Study of pathogen transfer through membranes for energy exchangers to reduce airborne transmission of COVID‑19 in buildings
The airborne transmission of the SARS-CoV-2 virus, which causes COVID-19, has received little attention, even though airborne transmission of other respiratory pathogens is known (e.g., SARS-CoV-1 and tuberculosis). Exhaled aerosols containing the SARS-CoV-2 virus are expected to be 1 to 5 micrometers in size, which means they may remain airborne for hours and can be transported long distances (up to 100 m indoors and even further within air ducts). Thus, heating ventilation and air conditioning (HVAC) systems play an important role in the transmission of the SARS-CoV-2 virus and other pathogens.
Airborne transmission may be reduced by increasing the supply of fresh outdoor air to a building, which is called ventilation. Air-to-air energy exchangers are in integral part of ventilation systems because they reduce the energy required for conditioning the ventilation air. As ventilation rates are increased during pandemics to reduce the transmission of pathogens, it is critical to quantify pathogen transfer in energy exchangers. This project focuses on membrane-based air-to-air energy exchanger.
The goal of this research is to quantify pathogen transfer through membranes that are suitable for membrane exchangers. The proposed research is based on our previous research experience on gaseous contaminant transfer, heat transfer, moisture transfer and frosting of various types of membrane-based energy exchangers. This proposed project entails building a small-scale test facility to measure pathogen transfer through membranes. The effect of membrane properties and operating conditions (temperature and humidity) on pathogen transfer will be determined.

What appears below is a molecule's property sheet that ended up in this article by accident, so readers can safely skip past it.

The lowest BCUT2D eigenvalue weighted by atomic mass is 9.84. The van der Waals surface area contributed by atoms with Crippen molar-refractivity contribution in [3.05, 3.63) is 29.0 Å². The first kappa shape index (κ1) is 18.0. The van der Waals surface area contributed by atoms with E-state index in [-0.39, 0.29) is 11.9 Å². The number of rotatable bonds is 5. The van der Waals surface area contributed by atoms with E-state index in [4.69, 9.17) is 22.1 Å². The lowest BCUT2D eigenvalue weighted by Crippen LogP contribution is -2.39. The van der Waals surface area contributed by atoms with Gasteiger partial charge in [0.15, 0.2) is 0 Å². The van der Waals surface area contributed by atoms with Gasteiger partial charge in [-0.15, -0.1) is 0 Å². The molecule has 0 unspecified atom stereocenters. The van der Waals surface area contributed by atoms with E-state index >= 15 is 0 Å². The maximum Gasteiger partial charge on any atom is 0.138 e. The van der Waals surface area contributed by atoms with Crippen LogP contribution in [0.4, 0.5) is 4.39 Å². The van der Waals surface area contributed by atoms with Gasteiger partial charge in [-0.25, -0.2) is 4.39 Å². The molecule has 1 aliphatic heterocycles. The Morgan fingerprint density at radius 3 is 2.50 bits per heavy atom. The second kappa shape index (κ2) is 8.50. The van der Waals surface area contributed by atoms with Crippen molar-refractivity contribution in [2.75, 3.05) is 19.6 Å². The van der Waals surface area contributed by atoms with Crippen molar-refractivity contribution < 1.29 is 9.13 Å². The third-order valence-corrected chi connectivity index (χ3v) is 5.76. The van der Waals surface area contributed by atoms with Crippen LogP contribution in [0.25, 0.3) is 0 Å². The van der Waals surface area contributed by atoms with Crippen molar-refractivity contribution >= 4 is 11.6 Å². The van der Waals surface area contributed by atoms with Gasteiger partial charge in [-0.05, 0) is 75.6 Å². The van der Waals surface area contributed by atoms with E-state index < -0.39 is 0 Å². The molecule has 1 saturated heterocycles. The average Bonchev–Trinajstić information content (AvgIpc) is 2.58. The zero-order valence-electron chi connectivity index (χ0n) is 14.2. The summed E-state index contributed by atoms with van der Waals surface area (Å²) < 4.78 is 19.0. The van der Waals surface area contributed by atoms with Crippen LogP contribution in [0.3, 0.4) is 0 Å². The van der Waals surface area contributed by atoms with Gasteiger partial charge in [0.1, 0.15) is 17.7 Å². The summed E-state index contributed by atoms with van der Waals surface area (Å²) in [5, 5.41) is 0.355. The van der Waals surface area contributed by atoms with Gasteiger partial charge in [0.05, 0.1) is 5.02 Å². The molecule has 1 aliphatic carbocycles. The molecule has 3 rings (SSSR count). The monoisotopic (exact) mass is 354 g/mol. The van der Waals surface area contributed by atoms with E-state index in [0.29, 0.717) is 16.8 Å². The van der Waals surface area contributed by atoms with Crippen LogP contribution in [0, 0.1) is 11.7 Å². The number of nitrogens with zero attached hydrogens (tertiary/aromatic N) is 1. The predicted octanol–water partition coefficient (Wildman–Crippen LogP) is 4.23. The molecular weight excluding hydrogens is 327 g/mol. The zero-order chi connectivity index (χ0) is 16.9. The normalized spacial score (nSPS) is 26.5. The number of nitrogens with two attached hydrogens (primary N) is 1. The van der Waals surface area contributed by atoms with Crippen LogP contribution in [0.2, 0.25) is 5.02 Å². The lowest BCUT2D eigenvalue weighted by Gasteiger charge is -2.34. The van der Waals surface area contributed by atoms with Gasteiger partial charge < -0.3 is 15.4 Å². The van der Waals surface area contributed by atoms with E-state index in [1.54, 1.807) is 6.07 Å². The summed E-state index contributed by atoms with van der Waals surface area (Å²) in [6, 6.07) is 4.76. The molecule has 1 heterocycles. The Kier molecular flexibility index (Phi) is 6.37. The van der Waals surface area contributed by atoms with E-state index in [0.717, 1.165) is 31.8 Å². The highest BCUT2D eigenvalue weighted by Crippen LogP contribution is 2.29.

The project will lead to a new membrane-based exchanger manufactured by Aldes Canada, which minimizes pathogen transfer to maintain a healthy indoor environment while reducing energy consumption. This will benefit Canada’s economy and reduce the risk for the airborne transfer of infectious diseases in Canadian buildings.
The project will lead to a new membrane-based exchanger manufactured by Aldes Canada, which minimizes pathogen transfer to maintain a healthy indoor environment while reducing energy consumption. This will benefit Canada’s economy and reduce the risk for the airborne transfer of infectious disease in Canadian buildings.